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Crystal structures reveal the molecular basis of ion translocation in sodium/proton antiporters
Stockholm University, Faculty of Science, Department of Biochemistry and Biophysics.
Stockholm University, Faculty of Science, Department of Biochemistry and Biophysics.
Stockholm University, Faculty of Science, Department of Biochemistry and Biophysics.
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Number of Authors: 9
2016 (English)In: Nature Structural & Molecular Biology, ISSN 1545-9993, E-ISSN 1545-9985, Vol. 23, no 3, 248-255 p.Article in journal (Refereed) Published
Abstract [en]

To fully understand the transport mechanism of Na+/H+ exchangers, it is necessary to clearly establish the global rearrangements required to facilitate ion translocation. Currently, two different transport models have been proposed. Some reports have suggested that structural isomerization is achieved through large elevator-like rearrangements similar to those seen in the structurally unrelated sodium-coupled glutamate-transporter homolog Glt(ph). Others have proposed that only small domain movements are required for ion exchange, and a conventional rocking-bundle model has been proposed instead. Here, to resolve these differences, we report atomic-resolution structures of the same Na+/H+ antiporter (NapA from Thermus thermophilus) in both outward- and inward-facing conformations. These data combined with cross-linking, molecular dynamics simulations and isothermal calorimetry suggest that Na+/H+ antiporters provide alternating access to the ion-binding site by using elevator-like structural transitions.

Place, publisher, year, edition, pages
2016. Vol. 23, no 3, 248-255 p.
National Category
Biological Sciences
Research subject
Biochemistry
Identifiers
URN: urn:nbn:se:su:diva-128517DOI: 10.1038/nsmb.3164ISI: 000371452500012PubMedID: 26828964OAI: oai:DiVA.org:su-128517DiVA: diva2:917355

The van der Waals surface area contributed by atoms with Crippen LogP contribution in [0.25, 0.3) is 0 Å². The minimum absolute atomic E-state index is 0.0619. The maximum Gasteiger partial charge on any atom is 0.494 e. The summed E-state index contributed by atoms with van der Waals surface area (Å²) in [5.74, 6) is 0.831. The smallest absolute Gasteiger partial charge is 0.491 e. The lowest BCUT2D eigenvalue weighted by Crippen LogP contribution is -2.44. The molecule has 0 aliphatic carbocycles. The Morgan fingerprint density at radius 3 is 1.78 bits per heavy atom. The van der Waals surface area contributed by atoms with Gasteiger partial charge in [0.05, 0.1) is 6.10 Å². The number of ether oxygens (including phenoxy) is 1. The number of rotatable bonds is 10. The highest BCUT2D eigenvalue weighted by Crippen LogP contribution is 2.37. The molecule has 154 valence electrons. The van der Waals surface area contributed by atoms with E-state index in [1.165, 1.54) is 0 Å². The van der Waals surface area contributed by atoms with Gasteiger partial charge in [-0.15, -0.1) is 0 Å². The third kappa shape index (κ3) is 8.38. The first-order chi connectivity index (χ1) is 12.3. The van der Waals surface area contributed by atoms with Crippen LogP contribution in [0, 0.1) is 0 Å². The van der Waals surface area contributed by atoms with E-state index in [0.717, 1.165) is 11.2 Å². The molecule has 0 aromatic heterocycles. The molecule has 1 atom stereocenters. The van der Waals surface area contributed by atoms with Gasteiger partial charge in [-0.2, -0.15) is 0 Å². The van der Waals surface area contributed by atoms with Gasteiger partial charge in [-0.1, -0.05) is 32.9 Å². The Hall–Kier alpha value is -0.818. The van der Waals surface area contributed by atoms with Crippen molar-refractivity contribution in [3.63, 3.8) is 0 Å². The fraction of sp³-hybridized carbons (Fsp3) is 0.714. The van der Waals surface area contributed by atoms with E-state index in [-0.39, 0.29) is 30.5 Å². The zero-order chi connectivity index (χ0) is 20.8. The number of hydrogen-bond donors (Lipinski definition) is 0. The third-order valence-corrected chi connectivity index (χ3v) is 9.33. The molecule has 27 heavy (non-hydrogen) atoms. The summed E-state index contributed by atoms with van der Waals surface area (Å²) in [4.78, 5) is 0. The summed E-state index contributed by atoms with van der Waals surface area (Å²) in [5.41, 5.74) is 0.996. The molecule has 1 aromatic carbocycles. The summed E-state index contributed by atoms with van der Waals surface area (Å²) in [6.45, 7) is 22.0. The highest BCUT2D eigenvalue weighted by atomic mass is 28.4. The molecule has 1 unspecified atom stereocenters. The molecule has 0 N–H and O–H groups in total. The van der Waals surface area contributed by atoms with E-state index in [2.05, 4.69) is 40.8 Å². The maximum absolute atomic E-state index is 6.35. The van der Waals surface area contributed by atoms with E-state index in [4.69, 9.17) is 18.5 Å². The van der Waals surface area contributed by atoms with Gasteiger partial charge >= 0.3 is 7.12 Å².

Available from: 2016-04-06 Created: 2016-03-30 Last updated: 2017-09-22Bibliographically approved
In thesis
1. Establishing the molecular mechanism of sodium/proton exchangers
Open this publication in new window or tab >>Establishing the molecular mechanism of sodium/proton exchangers
2017 (English)Doctoral thesis, comprehensive summary (Other academic)
Abstract [en]

Sodium/proton exchangers are ubiquitous secondary active transporters that can be found in all kingdoms of life. These proteins facilitate the transport of protons in exchange for sodium ions to help regulate internal pH, sodium levels, and cell volume. Na+/H+ exchangers belong to the SLC9 family and are involved in many physiological processes including cell proliferation, cell migration and vesicle trafficking. Dysfunction of these proteins has been linked to physiological disorders, such as hypertension, heart failure, epilepsy and diabetes.

The goal of my thesis is to establish the molecular basis of ion exchange in Na+/H+ exchangers. By establishing how they bind and catalyse the movement of ions across the membrane, we hope we can better understand their role in human physiology.

In my thesis, I will first present an overview of Na+/H+ exchangers and their molecular mechanism of ion translocation as was currently understood by structural and functional studies when I started my PhD studies. I will outline our important contributions to this field, which were to (i) obtain the first atomic structures of the same Na+/H+ exchanger (NapA) in two major alternating conformations, (ii) show how a transmembrane embedded lysine residue is essential for carrying out electrogenic transport, and (iii) isolate and recorde the first kinetic data of a mammalian Na+/H+ exchanger (NHA2) in an isolated liposome reconstitution system.

Place, publisher, year, edition, pages
Stockholm: Department of Biochemistry and Biophysics, Stockholm University, 2017. 47 p.
Keyword
membrane protein, secondary active transporters, sodium/proton exchangers, proton transport, structure, energetics
National Category
Biochemistry and Molecular Biology Structural Biology
Research subject
Biochemistry
Identifiers
urn:nbn:se:su:diva-147333 (URN)978-91-7649-964-1 (ISBN)978-91-7649-965-8 (ISBN)
Public defence
2017-11-14, William-Olssonsalen, Geovetenskapens hus, Svante Arrhenius väg 14, Stockholm, 10:00 (English)
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Available from: 2017-10-20 Created: 2017-09-22 Last updated: 2017-10-20Bibliographically approved

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